where the writers are

"Remove the personal," someone recalled being advised here recently. "Readers want facts, not your life story or opinions." The same day, I received a letter from a retired professor grading down my latest book, "Most Outrageous," for two pages towards its end, set in my living room, which, he said, diverted attention from my story. "Keep your eye," he instructed, "on the ball."

The story from which the professor feared diversion was ostensibly that of Dwaine Tinsley, creator of the gag cartoon "Chester the Molester." These cartoons, about a middle aged man who lusts after pre-pubescent girls, which began running in "Hustler" magazine in the late seventies, had become of prosecutorial interest when, in 1989, Tinsley’s teenage daughter accused him of five years sexual abuse. I related how I came to write "Outrageous." I described Tinsley’s life and career. I recounted his arrest and trial and subsequent events. I touched upon climate of the times, the First Amendment, and theories behind character evidence. My book, a friend said, was neither a who-done-it nor a how-he-did-it but a did-he-do-it; and along its way, at various junctures, I provided my own thoughts about Tinsley’s guilt, until, to the professor’s distress, I stood in my living room, commenting upon my coffee table, my curtains, and what lay beyond.

I am always surprised to learn people still think writers can detach themselves from their stories. I thought, by now, everyone knew we were always there. Always deciding what stories to relate, what speech to quote, with what details of furniture or weather to punctuate them. Sometimes I think why someone chose what he wrote is more instructive than what it is he has written.

Writers, I believe, are always trying to sell readers something. It may be a position on Iraq or global warming. It may be a judgment about the richness or emptiness of a life. Writers use their experience and education to make these calls.

In litigation, courts are open to the testimony of witnesses whose education and experience has made them experts in their fields. Often each side has its own expert to offer contradictory conclusions for jurors to consider. To assist jurors in determining which expert to believe, attorneys are permitted cross-examinations to uncover bias and motive. How much were you paid, lawyers ask. How often do you testify for the prosecution and how often the defense? Readers do not have the opportunity to cross-examine writers. They are expected to uncover the bias or motive behind what they are being sold without assistance.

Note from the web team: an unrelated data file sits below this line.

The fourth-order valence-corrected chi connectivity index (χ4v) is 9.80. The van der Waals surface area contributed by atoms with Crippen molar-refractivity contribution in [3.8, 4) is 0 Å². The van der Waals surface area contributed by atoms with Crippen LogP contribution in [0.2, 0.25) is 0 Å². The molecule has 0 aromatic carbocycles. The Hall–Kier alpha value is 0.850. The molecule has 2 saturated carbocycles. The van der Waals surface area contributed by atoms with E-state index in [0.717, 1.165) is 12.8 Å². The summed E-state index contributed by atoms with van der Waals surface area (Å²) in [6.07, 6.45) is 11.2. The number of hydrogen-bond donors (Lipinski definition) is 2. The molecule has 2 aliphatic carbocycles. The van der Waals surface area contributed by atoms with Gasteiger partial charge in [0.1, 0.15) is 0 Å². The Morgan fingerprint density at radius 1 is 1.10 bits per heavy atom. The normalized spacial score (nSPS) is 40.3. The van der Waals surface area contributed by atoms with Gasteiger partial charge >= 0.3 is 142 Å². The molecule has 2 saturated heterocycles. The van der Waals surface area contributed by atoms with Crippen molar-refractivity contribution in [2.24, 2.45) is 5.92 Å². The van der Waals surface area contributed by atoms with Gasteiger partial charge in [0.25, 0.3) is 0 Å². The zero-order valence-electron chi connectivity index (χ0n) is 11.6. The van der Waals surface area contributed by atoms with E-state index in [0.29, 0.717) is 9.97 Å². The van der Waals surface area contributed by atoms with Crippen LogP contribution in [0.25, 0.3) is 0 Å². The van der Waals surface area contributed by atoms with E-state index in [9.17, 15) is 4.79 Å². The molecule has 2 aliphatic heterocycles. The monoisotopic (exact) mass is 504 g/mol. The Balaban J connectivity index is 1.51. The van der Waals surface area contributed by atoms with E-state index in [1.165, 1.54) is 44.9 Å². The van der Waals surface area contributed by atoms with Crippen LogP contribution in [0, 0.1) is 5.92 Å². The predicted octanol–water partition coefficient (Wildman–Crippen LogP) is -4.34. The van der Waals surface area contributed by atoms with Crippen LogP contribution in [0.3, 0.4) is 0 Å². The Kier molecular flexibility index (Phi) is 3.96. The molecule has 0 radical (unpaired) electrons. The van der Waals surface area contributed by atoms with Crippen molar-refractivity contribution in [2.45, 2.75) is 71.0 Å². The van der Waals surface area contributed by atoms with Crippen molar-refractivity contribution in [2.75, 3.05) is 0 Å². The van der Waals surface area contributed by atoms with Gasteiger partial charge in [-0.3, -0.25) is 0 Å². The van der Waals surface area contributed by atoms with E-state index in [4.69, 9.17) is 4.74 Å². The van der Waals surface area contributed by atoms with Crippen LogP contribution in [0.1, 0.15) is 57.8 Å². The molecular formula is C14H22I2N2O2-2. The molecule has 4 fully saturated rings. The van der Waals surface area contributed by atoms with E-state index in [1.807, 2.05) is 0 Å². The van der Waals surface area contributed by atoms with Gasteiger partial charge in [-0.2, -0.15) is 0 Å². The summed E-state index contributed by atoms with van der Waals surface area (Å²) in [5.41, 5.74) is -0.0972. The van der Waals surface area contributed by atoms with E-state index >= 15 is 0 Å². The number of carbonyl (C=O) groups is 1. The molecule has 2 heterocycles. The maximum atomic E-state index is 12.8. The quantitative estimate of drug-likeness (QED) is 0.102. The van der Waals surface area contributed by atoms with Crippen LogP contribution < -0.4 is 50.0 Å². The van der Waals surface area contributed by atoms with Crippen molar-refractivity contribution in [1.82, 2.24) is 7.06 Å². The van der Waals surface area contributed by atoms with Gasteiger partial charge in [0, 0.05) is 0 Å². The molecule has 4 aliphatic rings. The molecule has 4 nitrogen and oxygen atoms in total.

When I began writing (for want of a better term) "non-fiction," I quickly developed the habit of including myself in my stories. I believed this allowed me to more completely impart my accumulated (for want of a better term) "wisdom." I believed it permitted me to convey a more complete "truth" than if I maintained the fiction that I was unconnected to what appeared under my name. Than if I pretended my "life story" and "opinions" did not determine what lay upon my page. I included myself in a manner that lay me open for limited inspection. I administered a minor self cross-examination. I enabled readers to filter my tales and conclusions through the biases and motives I chose to expose.

In "Outrageous," the "ball" on which I ultimately had my eye was not what Tinsley had or had not done to his daughter but on the difficulty of making that determination and of making many determinations, of more or less consequence, and the implications this difficulty presented for the living of lives. I had provided my readers more information than Tinsley’s jurors had to consider, more, I believe, than either the prosecution or defense possessed; and I had provided myself pondering this evidence, as well as pondering my table and curtains, so readers could consider me, their trusty – or not so trusty – expert, when they cast the votes my telling asked of them. I believed I was providing a service, not creating a distraction out of ineptness or to pull off a sleight of hand.

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If I wanted facts, I'd never

If I wanted facts, I'd never click on this web site.  I'd go to wikipedia (of course, there is a lot of fiction on that site).

I want people and their ideas and opinions, even if I disagree with them.  Reading for theories without a body behind them sounds just about as horrid as I can imagine.  Can you imagine Thoreau without Thoreau?

As far as I am concerned, keep putting yourself right in there.


Jessica Barksdale Inclan www.jessicabarksdaleinclan.com